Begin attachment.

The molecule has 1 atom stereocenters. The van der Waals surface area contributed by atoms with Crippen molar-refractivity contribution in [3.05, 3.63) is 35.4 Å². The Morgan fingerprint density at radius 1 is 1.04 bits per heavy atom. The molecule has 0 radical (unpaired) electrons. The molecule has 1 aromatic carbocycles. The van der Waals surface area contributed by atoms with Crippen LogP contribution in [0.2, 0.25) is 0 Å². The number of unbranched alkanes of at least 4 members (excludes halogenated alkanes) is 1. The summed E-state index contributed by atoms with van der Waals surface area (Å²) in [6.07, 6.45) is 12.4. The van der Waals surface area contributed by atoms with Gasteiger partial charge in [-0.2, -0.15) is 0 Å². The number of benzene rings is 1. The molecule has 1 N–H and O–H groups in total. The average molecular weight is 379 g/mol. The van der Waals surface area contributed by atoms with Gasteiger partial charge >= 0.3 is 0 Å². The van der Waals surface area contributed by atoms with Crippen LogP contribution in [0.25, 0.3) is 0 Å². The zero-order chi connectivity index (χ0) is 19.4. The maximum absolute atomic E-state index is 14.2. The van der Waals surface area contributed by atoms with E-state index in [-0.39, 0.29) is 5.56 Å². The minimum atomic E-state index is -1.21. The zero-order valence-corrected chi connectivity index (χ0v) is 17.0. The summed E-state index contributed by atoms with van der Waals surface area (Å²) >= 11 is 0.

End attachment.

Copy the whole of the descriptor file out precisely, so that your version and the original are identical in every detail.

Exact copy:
The molecule has 1 atom stereocenters. The van der Waals surface area contributed by atoms with Crippen molar-refractivity contribution in [3.05, 3.63) is 35.4 Å². The Morgan fingerprint density at radius 1 is 1.04 bits per heavy atom. The molecule has 0 radical (unpaired) electrons. The molecule has 1 aromatic carbocycles. The van der Waals surface area contributed by atoms with Crippen LogP contribution in [0.2, 0.25) is 0 Å². The number of unbranched alkanes of at least 4 members (excludes halogenated alkanes) is 1. The summed E-state index contributed by atoms with van der Waals surface area (Å²) in [6.07, 6.45) is 12.4. The van der Waals surface area contributed by atoms with Gasteiger partial charge in [-0.2, -0.15) is 0 Å². The number of benzene rings is 1. The molecule has 1 N–H and O–H groups in total. The average molecular weight is 379 g/mol. The van der Waals surface area contributed by atoms with Gasteiger partial charge >= 0.3 is 0 Å². The van der Waals surface area contributed by atoms with Crippen LogP contribution in [0.25, 0.3) is 0 Å². The zero-order chi connectivity index (χ0) is 19.4. The maximum absolute atomic E-state index is 14.2. The van der Waals surface area contributed by atoms with E-state index in [-0.39, 0.29) is 5.56 Å². The minimum atomic E-state index is -1.21. The zero-order valence-corrected chi connectivity index (χ0v) is 17.0. The summed E-state index contributed by atoms with van der Waals surface area (Å²) >= 11 is 0.